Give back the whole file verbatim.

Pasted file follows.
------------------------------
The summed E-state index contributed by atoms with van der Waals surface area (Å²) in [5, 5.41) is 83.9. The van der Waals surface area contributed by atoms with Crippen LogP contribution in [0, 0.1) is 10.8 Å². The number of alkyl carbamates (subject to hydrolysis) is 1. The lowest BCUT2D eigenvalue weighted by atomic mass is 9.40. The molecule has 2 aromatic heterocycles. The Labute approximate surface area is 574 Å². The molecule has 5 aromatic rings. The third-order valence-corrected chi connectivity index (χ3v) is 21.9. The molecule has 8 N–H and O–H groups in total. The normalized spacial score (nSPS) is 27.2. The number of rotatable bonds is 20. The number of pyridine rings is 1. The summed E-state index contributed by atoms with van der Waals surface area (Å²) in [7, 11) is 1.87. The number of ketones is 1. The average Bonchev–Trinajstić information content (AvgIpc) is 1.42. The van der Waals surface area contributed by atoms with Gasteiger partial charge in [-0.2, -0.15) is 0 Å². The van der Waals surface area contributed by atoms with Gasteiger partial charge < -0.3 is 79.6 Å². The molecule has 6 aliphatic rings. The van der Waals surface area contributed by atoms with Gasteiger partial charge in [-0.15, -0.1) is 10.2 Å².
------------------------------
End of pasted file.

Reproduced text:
The summed E-state index contributed by atoms with van der Waals surface area (Å²) in [5, 5.41) is 83.9. The van der Waals surface area contributed by atoms with Crippen LogP contribution in [0, 0.1) is 10.8 Å². The number of alkyl carbamates (subject to hydrolysis) is 1. The lowest BCUT2D eigenvalue weighted by atomic mass is 9.40. The molecule has 2 aromatic heterocycles. The Labute approximate surface area is 574 Å². The molecule has 5 aromatic rings. The third-order valence-corrected chi connectivity index (χ3v) is 21.9. The molecule has 8 N–H and O–H groups in total. The normalized spacial score (nSPS) is 27.2. The number of rotatable bonds is 20. The number of pyridine rings is 1. The summed E-state index contributed by atoms with van der Waals surface area (Å²) in [7, 11) is 1.87. The number of ketones is 1. The average Bonchev–Trinajstić information content (AvgIpc) is 1.42. The van der Waals surface area contributed by atoms with Gasteiger partial charge in [-0.2, -0.15) is 0 Å². The van der Waals surface area contributed by atoms with Gasteiger partial charge < -0.3 is 79.6 Å². The molecule has 6 aliphatic rings. The van der Waals surface area contributed by atoms with Gasteiger partial charge in [-0.15, -0.1) is 10.2 Å².